Morningstar Advisor - October/November 2013 - (Page 21)
aggressive of those I’ve highlighted, but it does
its job well. Many investors would be more
comfortable with the funds below.
by Russel Kinnel
Uh oh. Municipal bonds are the whipping boys
again. Meredith Whitney is back on TV
pronouncing doom, investors are redeeming
muni funds, and the muni market is down
3%–10% this year depending on the category.
The reason for the sell-off and doomsaying
is Detroit’s bankruptcy filing. It’s gotten a lot of
attention, but at muni funds, the reaction
has been more of a shrug. Muni managers saw
this coming a long way off, and odds are
that your muni fund doesn’t have much
exposure to Detroit. More muni issuers are
under strain, but a slowly growing economy
makes a wave of defaults unlikely.
The last time Whitney predicted doom, the
market sold off, and fund investors redeemed
their funds. Only, her prediction of $100 billion
in defaults was off by roughly 50 times.
When Armageddon didn’t visit munis, the
market rallied sharply.
With hindsight, that was a great buying
opportunity. Is it possible that we’re coming
up on another one? So far the sell-off
hasn’t been as dramatic as the previous time,
but muni yields are well above those
of comparable Treasuries, whereas historically
they’ve traded at lower yields because of
their tax benefits. With that in mind, here are
some ways to bet on a rebound.
Fidelity Municipal Income FHIGX has less
credit risk than the T. Rowe fund, but
it does have interest-rate risk, as you’d expect
from any muni-national long fund. Low
costs and skilled management have led this
fund to outgun its peers since we made
it a pick in 2002. Jamie Pagliocco is focused on
downside protection, as is apparent from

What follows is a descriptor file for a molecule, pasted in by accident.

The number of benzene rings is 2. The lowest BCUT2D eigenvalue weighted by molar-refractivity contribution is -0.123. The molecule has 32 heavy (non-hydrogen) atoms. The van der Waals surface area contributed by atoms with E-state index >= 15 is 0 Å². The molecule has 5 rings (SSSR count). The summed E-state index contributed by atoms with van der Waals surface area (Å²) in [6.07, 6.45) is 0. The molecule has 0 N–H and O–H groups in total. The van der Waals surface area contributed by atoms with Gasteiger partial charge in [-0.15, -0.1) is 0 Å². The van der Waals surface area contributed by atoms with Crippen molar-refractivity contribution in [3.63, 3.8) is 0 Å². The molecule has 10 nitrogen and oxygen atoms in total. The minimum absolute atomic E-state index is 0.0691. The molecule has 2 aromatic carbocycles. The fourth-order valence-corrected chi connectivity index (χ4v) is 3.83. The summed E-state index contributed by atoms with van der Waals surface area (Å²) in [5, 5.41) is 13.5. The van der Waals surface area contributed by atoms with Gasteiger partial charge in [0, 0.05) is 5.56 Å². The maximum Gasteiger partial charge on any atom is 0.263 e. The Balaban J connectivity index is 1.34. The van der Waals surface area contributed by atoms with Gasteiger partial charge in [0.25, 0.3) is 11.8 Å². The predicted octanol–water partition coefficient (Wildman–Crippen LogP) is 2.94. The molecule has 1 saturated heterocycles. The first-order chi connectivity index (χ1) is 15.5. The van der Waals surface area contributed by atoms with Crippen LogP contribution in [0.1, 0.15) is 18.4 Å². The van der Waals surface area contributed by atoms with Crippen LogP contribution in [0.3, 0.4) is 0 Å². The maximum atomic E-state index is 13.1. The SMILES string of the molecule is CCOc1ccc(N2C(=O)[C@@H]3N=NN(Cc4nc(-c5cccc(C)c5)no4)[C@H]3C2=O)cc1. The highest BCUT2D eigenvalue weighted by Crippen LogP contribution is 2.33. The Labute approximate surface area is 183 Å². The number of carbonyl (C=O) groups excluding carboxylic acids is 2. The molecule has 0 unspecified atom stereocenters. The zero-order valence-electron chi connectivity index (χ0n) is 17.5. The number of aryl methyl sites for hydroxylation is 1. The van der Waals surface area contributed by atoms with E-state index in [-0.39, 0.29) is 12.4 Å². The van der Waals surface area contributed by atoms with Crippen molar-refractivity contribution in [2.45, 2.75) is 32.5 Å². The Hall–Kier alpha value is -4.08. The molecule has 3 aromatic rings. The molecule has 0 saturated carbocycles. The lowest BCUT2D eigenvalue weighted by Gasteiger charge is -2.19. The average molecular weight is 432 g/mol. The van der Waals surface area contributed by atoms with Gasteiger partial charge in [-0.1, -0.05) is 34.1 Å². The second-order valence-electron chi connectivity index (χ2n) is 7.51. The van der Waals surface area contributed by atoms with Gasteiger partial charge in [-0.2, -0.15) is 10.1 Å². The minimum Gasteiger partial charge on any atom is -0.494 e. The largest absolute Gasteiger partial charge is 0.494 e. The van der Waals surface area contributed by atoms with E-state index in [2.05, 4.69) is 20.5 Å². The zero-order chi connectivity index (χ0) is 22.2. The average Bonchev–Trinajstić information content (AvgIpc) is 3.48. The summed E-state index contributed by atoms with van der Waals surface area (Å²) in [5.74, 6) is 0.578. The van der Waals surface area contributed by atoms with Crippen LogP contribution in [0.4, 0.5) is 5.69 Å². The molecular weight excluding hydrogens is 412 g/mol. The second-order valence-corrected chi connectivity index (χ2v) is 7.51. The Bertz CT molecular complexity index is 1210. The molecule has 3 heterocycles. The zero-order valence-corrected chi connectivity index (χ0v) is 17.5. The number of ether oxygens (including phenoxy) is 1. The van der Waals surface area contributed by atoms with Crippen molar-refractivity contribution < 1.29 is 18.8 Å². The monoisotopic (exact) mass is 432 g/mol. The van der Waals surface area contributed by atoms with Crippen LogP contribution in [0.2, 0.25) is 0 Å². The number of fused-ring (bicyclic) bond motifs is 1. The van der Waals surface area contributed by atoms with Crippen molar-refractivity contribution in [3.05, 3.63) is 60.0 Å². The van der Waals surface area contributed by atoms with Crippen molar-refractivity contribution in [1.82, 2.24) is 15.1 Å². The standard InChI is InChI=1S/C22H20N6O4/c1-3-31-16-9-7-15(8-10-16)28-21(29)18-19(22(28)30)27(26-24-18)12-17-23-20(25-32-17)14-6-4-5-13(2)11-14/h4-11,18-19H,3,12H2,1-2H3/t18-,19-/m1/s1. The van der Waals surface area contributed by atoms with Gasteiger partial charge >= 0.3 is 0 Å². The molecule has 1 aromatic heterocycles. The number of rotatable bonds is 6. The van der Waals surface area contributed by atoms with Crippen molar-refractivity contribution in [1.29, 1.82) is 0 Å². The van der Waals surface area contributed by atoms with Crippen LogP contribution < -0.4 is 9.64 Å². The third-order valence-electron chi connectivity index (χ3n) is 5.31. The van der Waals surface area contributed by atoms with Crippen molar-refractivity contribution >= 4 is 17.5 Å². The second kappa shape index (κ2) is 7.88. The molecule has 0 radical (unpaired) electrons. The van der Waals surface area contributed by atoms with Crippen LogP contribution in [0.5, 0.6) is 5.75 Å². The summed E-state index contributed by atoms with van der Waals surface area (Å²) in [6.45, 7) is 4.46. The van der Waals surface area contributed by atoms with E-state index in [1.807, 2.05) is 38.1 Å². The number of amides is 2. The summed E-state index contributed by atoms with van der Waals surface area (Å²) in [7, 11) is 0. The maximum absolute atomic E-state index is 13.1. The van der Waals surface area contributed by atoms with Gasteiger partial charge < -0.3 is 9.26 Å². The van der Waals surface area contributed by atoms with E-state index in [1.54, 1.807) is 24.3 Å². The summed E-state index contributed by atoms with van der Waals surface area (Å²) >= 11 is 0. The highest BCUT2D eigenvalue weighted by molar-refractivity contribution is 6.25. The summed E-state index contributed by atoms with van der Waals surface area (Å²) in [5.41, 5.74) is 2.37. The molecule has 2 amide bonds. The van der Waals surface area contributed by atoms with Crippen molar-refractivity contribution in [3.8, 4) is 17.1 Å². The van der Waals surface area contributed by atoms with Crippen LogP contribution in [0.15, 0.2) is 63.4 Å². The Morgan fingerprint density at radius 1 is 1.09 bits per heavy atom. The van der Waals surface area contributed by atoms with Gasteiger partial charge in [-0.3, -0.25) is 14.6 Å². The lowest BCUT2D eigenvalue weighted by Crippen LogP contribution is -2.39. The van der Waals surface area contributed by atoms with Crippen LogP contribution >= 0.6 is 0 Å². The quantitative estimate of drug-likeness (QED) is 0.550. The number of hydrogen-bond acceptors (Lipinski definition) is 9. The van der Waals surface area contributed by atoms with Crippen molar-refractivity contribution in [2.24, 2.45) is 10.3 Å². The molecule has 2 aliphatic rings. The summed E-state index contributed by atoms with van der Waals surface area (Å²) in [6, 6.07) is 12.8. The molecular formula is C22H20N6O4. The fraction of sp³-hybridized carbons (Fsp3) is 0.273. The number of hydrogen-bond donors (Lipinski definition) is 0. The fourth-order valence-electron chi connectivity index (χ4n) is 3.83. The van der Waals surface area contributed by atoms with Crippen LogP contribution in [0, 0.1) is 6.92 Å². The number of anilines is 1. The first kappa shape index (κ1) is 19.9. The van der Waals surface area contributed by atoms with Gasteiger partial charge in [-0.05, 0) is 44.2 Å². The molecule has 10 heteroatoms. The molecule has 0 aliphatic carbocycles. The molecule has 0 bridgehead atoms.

the fund’s top-quartile returns this year and
in 2008. Fidelity aims to have better technology
for modeling risks in a bond as well as
an entire portfolio, and that’s helped its muni
funds perform well.
Silver-rated Vanguard High-Yield Tax-Exempt
VWAHX is so cautious on credit risk that
it doesn’t qualify for our muni high-yield
category. So, its credit risk sits somewhere
between the typical high-yield and
national-intermediate category. With Vanguard’s low costs, you still get a decent yield.
The fund’s 5.9% loss this year looks pedestrian
compared with its intermediate peers,
but that’s still much better than 99% of the
muni high-yield group. It’s a good option if you
want to trade a little risk for more yield, but
only a little.
If you want to get really cautious, consider
short or intermediate muni funds. These
will take less interest-rate risk, though you lose
some yield in exchange.
Vanguard Limited-Term Tax-Exempt VMLTX
T. Rowe Price Tax-Free High Yield PRFHX has
outlegged its peers by a decent margin
since we made it a pick in 2005. We rate it
Gold today because we like manager Jim
Murphy’s cautious stance in a high-risk space.
T. Rowe has the analyst breadth to do
thorough analysis on each of its holdings.
That’s crucial for a high-yield muni fund, as you